My signature dish is usually something I have never made before. I always end up going against the mantra: “never try something new on your guests.” Besides, I need to know if you are vegetarian, a meat-lover, GF, or hate broccoli (like myself). I cook to delight, so you will first get an email from me asking about your aversions and allergies. But if you showed up unannounced, and I was on the spot — roast chicken, stuffed with herbs from my garden and lemons.

What is your guilty food pleasure?

Do I really have to tell? A sizzling hot brat from the grill parked out front of Home Depot with so much mustard you can barely see the sausage. I’m not joking. And Oreos, about once a year. Everything else, I don’t feel guilt about. Lucky me.

Reveal something about yourself that others would be surprised to learn?

I’m not sure how much of this will surprise you, but:

  • I eat hot dogs — not very often, and preferably not “random” ones, but I periodically crave them.
  • I love good, simple food. It doesn’t have to be “fancy.” I grew up eating lots of pinto beans, and beans and tortillas is still one of my favorite meals.
  • I bought jarred tomato sauce (actually, Dave bought it) last week for the first time EVER. Made in Denver, and it was pretty good. . . felt like I was totally cheating.
  • I love sushi, until the gag reflex kicks in, which it inevitably does near the end of my meal, and then — I’m done. Bizarre love/hate thing that I will probably always live with.
  • I once wanted to be a surfer girl in Costa Rica, marry a surfer and breed surfer babies. Instead I married an American of strong German heritage, who just happens to be the love of my life, who skis and plays soccer and has never had long hair. So, what do I know?
  • Before I wanted to be surfer, I wanted to be a neurosurgeon. The brain fascinates me but years of school does NOT.
  • I was too afraid to take an art class in college. I thought I couldn’t cut it, so I missed out. Moral of that story, fear should never rule. Now I apply that in the kitchen!

Tag five other food bloggers to answer these questions.

Some of you are busy writing cookbooks or resting after just finishing them, but we’d love to hear your answers!

  1. Nicky at delicious:days (there are years of press on her, but maybe we will still learn something new)
  2. Lesley at The Mija Chronicles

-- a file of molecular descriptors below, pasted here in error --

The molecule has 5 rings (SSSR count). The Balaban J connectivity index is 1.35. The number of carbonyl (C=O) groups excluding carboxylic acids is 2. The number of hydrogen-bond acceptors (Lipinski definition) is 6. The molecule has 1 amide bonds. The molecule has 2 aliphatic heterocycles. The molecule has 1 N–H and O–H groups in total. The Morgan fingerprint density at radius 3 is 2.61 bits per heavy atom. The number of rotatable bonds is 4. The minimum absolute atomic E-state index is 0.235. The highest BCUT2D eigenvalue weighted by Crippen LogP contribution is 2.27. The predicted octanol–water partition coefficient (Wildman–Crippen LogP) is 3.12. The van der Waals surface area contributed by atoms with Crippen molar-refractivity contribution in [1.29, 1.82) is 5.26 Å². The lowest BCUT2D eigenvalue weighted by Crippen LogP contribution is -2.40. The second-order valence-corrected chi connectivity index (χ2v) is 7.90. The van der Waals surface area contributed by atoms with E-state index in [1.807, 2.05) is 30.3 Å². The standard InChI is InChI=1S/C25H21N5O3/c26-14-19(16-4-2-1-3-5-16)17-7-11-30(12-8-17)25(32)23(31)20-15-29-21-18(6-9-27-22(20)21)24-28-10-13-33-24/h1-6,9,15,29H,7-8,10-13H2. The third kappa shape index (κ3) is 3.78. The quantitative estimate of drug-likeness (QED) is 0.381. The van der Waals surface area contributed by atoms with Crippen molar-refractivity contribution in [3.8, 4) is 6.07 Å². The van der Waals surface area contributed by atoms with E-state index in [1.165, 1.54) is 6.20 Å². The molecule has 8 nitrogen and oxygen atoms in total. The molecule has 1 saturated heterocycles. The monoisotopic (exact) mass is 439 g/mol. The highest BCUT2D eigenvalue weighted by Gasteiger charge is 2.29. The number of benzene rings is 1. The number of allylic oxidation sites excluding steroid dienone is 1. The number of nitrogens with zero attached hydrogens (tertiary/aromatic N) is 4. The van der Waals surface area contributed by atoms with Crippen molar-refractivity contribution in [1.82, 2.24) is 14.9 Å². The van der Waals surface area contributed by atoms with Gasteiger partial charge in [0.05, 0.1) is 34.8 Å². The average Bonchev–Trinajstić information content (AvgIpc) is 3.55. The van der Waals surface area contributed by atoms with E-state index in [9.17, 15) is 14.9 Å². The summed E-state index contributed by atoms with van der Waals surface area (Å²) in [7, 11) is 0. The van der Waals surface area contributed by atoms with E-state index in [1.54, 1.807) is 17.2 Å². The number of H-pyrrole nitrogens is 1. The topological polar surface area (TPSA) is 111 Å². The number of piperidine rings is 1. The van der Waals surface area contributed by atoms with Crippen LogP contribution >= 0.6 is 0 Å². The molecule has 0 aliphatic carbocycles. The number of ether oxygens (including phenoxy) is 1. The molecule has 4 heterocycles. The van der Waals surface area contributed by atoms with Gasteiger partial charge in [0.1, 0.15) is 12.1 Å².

3. Ximena at Lobstersquad
  4. Deb at Smitten Kitchen
  5. Matt at Matt Bites

 And. . .  there you have it. Since we’re all getting to know each other, I would love to read comments from each of you, my mysterious and not-so-mysterious readers.

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10 Responses to Food Bloggers Unplugged Q & A

  1. rita says:

    My, I guess there is always something new to learn about you! What a fun and interesting questionnaire. Thanks for letting us in on some unknown thoughts and facts that are “behind the scenes” of Stephanie!:) and The Triangle Plate!

  2. Karen says:

    I am most impressed that you can remember all those wonderful food experiences from some years ago.
    Go, Stephanie!

  3. Auntie Meg says:

    Heck ya! Home Depot brats ALL THE WAY (especially tasty while “with child”). Hmmm I’m either craving one right now or fantasizing about having another baby… :)

  4. Emily says:

    I really enjoyed reading that! Your oreos and Home Depot brats cracked me up. And, how can you be American and NOT crave a good hot dog? Elena and I ate hot dogs for lunch for almost three straight weeks this fall because I discovered that she LOVES them and it turned into a pregnancy craving for me. We were quite the pair.

  5. barbara says:

    Stephany- I met your darling mom on a flight(probably to or from D.C.) and she is so adorable-would make sense that you have such a zest for life and all things good. We talked at lenth about her career and passion for art-yours translates perfectly to the kitchen. Please keep up the good work!

  6. Lesley says:

    Wow, thanks for the nomination! I’m honored to be on your list. Hopefully I’ll get to these questions this week or next!

  7. I thoroughly enjoyed reading your thoughtful and enlightening answers to these questions. So great to get to know more about you – I had no idea of your exciting food journey.

  8. Stephanie says:

    Barbara, nice to “meet” you, and thanks for reading!
    Thanks everyone! So glad you enjoyed the read, and the blog.
    Leslie, looking forward to yours!

  9. MB says:

    You are an excellent storyteller, Stephanie. Here’s to many more stories!!

  10. Pingback: Sloppy Joes | The Triangle Plate